Tread (2020)
August 31, 2020 5:31 PM - Subscribe

Pushed to his breaking point, a master welder in a small town at the foot of the Rocky Mountains quietly fortifies a bulldozer with 30 tons of concrete and steel and seeks to destroy those he believes have wronged him.

A real-life Falling Down-type story of a white man not getting what he felt entitled to, and going ballistic. Thankfully he didn't manage to kill anyone but himself. On the one hand, it's terrifying and unstoppable. On the other hand, seeing an armored bulldozer just wrecking shit? It's the sort of thing many of us have fantasized about.

Previously on Metafilter

Is the fact that the first hour is slow and dull enough to counteract the exploitative violence of the ending? Marv Heemeyer is portrayed as a man who had plenty of chances to succeed, to deescalate, to rejoin society. But he kept choosing to stew in his own anger. And for me that's where it succeeds, as a cautionary tale to work through anger in healthier ways (something I do struggle with).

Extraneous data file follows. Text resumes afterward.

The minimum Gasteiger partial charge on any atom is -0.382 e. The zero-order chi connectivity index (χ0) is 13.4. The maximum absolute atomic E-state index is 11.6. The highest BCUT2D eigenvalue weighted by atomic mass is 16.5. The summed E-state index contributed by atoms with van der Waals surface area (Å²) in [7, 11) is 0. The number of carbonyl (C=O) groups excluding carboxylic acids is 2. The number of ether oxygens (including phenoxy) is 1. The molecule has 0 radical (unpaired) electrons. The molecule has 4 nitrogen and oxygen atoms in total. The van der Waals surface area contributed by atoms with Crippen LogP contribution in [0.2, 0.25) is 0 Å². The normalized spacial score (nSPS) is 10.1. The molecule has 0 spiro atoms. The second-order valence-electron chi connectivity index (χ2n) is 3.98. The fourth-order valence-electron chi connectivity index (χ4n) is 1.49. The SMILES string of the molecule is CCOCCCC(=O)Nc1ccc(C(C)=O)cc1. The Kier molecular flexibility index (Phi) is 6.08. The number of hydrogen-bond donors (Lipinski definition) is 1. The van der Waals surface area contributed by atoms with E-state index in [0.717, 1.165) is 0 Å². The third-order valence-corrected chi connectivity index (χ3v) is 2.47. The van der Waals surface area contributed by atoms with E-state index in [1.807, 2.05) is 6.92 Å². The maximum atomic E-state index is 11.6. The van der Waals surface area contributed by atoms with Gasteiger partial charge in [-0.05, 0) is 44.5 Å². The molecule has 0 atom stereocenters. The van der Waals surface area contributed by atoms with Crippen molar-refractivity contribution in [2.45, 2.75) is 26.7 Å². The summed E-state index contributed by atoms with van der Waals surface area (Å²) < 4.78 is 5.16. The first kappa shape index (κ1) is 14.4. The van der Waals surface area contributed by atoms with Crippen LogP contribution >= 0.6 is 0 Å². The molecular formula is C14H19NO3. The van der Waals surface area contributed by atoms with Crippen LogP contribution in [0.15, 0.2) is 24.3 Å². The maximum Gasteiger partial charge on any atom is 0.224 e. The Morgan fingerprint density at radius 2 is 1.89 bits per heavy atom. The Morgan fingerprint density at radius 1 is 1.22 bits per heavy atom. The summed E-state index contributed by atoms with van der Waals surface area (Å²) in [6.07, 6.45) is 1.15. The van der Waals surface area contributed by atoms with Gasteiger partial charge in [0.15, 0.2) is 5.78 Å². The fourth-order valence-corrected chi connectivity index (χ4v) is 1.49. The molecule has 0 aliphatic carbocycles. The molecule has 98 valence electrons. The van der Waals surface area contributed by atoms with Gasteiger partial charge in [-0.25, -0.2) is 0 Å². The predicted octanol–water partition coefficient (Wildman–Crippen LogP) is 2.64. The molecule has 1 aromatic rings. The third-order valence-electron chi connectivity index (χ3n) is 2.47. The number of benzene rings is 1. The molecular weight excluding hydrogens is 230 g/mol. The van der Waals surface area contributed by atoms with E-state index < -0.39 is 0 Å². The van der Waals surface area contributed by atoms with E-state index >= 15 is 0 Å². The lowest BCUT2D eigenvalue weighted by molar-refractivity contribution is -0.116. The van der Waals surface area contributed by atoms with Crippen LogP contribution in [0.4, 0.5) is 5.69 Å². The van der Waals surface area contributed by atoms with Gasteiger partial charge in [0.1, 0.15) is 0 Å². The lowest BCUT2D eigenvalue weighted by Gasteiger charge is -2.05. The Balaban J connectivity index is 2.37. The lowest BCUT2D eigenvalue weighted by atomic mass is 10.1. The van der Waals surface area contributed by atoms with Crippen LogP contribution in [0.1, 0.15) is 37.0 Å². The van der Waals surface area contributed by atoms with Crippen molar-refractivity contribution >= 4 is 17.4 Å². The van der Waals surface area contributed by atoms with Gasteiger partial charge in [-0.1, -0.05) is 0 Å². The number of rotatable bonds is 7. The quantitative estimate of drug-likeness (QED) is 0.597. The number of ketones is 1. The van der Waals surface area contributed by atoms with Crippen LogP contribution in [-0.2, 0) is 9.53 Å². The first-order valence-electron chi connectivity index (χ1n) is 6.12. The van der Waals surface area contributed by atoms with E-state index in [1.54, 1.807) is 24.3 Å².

[on Netflix in the USA]
posted by rikschell (1 comment total) 2 users marked this as a favorite
I watched this and the documentary series The Pharmacist within a couple of weeks, and one thing that struck me is how these guys both had long tapes of themselves just talking into a recorder that the documentaries then leveraged to great effect. I didn’t know that was a thing people did.

I think the heavy use of re-enactments in Tread just didn’t work very well.
posted by jimw at 9:23 PM on August 31, 2020 [1 favorite]

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